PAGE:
Gear: Book Review: Porsche Unexpected

Book Review: Porsche Unexpected

By Benjamin Shahrabani
November 12, 2014
22 comments

The book: Porsche Unexpected

Author: Randy Leffingwell, Cameron Ingram (Authors), Miles Collier (Intro), Michael Furman (Photographer)

Pages: 416, hardcover

Purchase: Click here

Yet another impeccably produced book from award-winning photographer Michael Furman’s Coachbuilt Press, Porsche Unexpected: Discoveries in Collecting introduces the reader to former pharmaceutical salesman Robert Ingram and his family, and takes us through their journey into building a world class collection of the marque. The title is derived from the sometimes meandering journey the family took in their quest to build a treasure trove of Stuttgart’s finest. It all began with a ride in a 1971 911S owned by Robert’s boss and mentor at the time. Though the ride convinced him “how special a Porsche was”, it would be another twenty years before Robert would follow through on the purchase of his first Porsche, a 964 Carrera 4 convertible, in 1992. It would be a fateful purchase that would lead Robert and his family to assemble, at the time of this book’s publication, almost three-dozen road-legal cars and race cars, including, amongst others, an early Gmünd Coupe, a 550 Spyder, Speedsters, 356 Carreras, almost every iteration of 911, a 959, a Carrera GT, and the latest 918.

Porsche Unexpected is written by both noted Porsche historian Randy Leffingwell, and Robert’s son, Cameron Ingram, now the second generation of Ingram Porschephiles, and co-founder of Road Scholars a very highly respected Porsche restoration shop in North Carolina. The first section of the book delves into the numerous hows and whys of collecting which is this book’s raison d’être – to help other potential collectors avoid some of the Ingram family’s pitfalls and missteps while building their collection. In essence, by reading this tome, you’re getting the benefit of the thousands of hours that the family has put into their achievement of building a collection, and the knowledge and advice that can be derived from that. Topics such as quantifying what is a collectable, finding an expert, buying, selling, focusing, usage, storage, and preservation vs. restoration are discussed in eight, well-organized sections. Every part of the “plot” as it were contains a summary point, neatly summing up what you’ve just read into an easily digestible nugget, but make no mistake – whilst this book is weighty, it is not hard to comprehend. You will find every word from the authors, and through interviews with other historians, collectors, and experts, to be fascinating and useful even if you have no intention of building a collection.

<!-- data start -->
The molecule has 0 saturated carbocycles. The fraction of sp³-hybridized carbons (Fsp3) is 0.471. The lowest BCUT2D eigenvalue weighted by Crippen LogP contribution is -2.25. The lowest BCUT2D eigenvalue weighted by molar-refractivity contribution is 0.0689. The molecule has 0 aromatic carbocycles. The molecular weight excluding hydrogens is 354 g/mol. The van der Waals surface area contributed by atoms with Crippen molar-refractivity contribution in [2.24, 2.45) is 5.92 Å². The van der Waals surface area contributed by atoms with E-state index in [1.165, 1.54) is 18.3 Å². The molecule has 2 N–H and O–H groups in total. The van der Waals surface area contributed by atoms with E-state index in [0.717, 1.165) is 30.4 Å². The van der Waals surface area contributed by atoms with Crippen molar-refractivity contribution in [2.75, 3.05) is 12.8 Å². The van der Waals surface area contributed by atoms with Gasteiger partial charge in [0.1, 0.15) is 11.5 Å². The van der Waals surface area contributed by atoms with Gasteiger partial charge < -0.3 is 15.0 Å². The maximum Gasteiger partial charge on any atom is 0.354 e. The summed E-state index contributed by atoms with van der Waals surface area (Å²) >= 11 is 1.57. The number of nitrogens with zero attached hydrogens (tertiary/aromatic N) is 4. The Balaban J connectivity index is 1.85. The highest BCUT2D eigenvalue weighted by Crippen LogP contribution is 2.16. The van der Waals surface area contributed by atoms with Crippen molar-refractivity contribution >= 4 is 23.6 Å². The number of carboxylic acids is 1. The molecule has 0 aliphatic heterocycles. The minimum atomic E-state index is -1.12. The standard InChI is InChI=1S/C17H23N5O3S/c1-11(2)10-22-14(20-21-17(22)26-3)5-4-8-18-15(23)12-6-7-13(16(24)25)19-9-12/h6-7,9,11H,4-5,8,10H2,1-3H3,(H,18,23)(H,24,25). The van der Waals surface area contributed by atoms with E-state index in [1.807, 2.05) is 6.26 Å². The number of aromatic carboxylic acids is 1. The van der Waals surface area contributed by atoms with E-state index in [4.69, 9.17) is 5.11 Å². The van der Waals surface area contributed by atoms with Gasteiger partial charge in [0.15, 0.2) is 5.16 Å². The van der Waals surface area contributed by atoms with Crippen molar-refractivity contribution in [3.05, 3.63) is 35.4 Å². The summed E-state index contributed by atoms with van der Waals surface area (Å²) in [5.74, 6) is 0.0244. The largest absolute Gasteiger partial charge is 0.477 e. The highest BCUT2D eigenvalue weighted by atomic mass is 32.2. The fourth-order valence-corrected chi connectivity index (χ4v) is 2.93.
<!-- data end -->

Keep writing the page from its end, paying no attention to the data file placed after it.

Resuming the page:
The second part of the book chronologically presents the cars in the collection, from the 1949 Gmünd to the 2015 918 Spyder, and every car in between. Each car in the Ingram collection is explained – origins, development, production, and what makes it special. Again, the text is laced with interviews from marque experts, historians, as well as the people that drove them in period – and capped off with a “Collector’s Notes” from Robert. The text is supported with photos in period from the Porsche Archiv, as well as Michael Furman’s first class studio photography. The man knows how to take a photograph, and captures some uncommon details.